In its 20th year and in the hands of the National's Dessner Brothers, Red Hot delivers another compilation
If the indie community ever decides to do a re-make of "We Are the World", they should really ask Aaron and Bryce Dessner of The National to jump start the volunteer process. Judging by the all-star line-up they were able to secure for Dark Was the Night, they are real go-getters. So, let’s start with the obvious. You should buy this record.
Dark Was the Night is the product of the Red Hot Organization, which has been bringing artists together to raise money for AIDS for 20 years. The records usually revolve around unusual collaborations, which also mean they can really work or really go astray. This collection is the experiment at its finest. It comes in at 30 tracks and includes every a huge range of combinations and collaborations. While some feel forced, most of the tracks are sufficient to satiate you while you await the next release by your favorite artist. More surprising is that despite the disparate artists, songs, and recording conditions, an eerie theme emerges from the two disk collection.
Opening with David Byrne and Dirty Projector’s “Knotty Pine” is a perfect intro. With its dance rhythm and over-reaching vocals, it sets an inspirational tone. It feels like an '80s dance club lost in the woods. The cover of Nick Drake's “Cello Song” by the Books is a bit forgettable. But the performance turned in on the cello itself continues the first CD’s venture into the woods' night.
Ben Gibbard and Feist duet on Vashti Bunyan’s “Train Song”, and Feist’s take makes you wish it had been she rather than Scarlett Johnanson who had taken on Tom Waits's catalogue last year. She is lilting and haunting while Gibbard barely whispers behind her. Bon Iver, who seems to be an enduring indie darling already, offers "Brackett, WI" and does not disappoint. Since he apparently records in the woods, authenticity is not the issue with his song. Less expected is Brightest Diamond’s take on Nina Simone’s classic “Feeling Good”. Perhaps it’s the iconic choice or the brass ensemble in the mix, but the feel seems out of step with the starker, bluesy side of the record.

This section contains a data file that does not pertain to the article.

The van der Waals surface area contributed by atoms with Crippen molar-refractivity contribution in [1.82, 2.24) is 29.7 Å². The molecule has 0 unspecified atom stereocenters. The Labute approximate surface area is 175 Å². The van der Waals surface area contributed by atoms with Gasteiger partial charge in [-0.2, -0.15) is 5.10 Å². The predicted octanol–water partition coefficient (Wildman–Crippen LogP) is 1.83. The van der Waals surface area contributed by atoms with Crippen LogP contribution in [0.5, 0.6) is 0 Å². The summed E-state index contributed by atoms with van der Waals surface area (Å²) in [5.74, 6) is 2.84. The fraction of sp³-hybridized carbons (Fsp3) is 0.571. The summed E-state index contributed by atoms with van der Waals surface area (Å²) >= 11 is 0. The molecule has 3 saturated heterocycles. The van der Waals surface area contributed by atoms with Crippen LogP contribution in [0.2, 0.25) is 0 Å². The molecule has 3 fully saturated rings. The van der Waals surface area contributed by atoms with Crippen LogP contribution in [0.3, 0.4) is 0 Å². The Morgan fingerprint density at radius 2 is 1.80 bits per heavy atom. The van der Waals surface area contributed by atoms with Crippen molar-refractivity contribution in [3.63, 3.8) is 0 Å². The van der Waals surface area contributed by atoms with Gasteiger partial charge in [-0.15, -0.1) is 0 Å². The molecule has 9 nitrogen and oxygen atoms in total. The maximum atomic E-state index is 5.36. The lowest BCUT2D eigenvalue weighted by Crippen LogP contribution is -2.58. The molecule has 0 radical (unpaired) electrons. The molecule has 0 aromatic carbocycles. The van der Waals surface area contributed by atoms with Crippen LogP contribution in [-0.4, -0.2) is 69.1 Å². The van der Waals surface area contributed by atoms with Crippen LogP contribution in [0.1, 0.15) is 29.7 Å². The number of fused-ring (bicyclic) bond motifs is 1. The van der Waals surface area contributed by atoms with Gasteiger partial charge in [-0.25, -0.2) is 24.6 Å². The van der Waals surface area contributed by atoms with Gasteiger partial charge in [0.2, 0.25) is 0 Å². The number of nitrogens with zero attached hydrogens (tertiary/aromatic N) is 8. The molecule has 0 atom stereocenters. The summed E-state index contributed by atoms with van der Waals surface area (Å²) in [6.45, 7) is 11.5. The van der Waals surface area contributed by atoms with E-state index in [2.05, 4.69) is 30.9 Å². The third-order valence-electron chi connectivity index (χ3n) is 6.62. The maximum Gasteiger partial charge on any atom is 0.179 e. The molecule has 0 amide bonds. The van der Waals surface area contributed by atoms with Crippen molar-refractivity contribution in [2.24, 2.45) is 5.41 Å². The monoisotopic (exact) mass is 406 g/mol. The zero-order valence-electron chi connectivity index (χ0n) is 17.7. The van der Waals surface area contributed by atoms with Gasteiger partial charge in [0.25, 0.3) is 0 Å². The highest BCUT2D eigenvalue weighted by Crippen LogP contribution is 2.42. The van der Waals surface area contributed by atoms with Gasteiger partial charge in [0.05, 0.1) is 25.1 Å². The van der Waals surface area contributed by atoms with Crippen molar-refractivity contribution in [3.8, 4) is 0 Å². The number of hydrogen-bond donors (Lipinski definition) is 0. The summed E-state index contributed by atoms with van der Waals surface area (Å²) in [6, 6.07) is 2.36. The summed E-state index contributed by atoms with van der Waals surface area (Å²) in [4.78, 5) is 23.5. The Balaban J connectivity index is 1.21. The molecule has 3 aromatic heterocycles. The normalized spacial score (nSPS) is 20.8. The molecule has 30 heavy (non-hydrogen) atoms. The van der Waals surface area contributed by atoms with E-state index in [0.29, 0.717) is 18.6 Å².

Kronos Quartet delivers the title track, “Dark Was the Night”, and it is far more haunting than anything I have seen on film in years. It is pitch black, bare and pure. The decision to track Anthony and Bryce Dessner’s cover of Bob Dylan’s “I Was Young When I Left Home” is the disc's most perfect moment. The segue feels natural and inspired. Meanwhile, those eager to hear the new Decemberists record will be thrilled to hear them do “Sleepless”, but it fails to measure up to the excitement of the previous year’s singles collection.
Spoon picks things up with “Alright”, Britt Daniel doing his best impression of an indie gnarl. More Ramones than Spoons-sounding, it kicks off the second disk with more energy than does Byrne with disc one. Cat Power’s choice of a traditional version of “Amazing Grace” is a not-so-subtle reminder that Chan Marshall is as soulful as anyone in her generation. Conor Oberst’s choice to re-release “Lua” is an odd one given that all of his fans own the song already, but vocal re-arrangements with Gillian Welch make it sound fresh. Other contributions comes from the indie all-star teams of the Arcade Fire, the New Pornographers, and My Morning Jacket; all listenable and all generously provided for charity.
It is nearly impossible to put a compilation of 30 songs together and have a true theme, or to avoid a few clunkers. The Brothers Dessner have performed admirably here. Dark Was the Night does more than just keep the Red Hot tradition alive. It sets a new standard.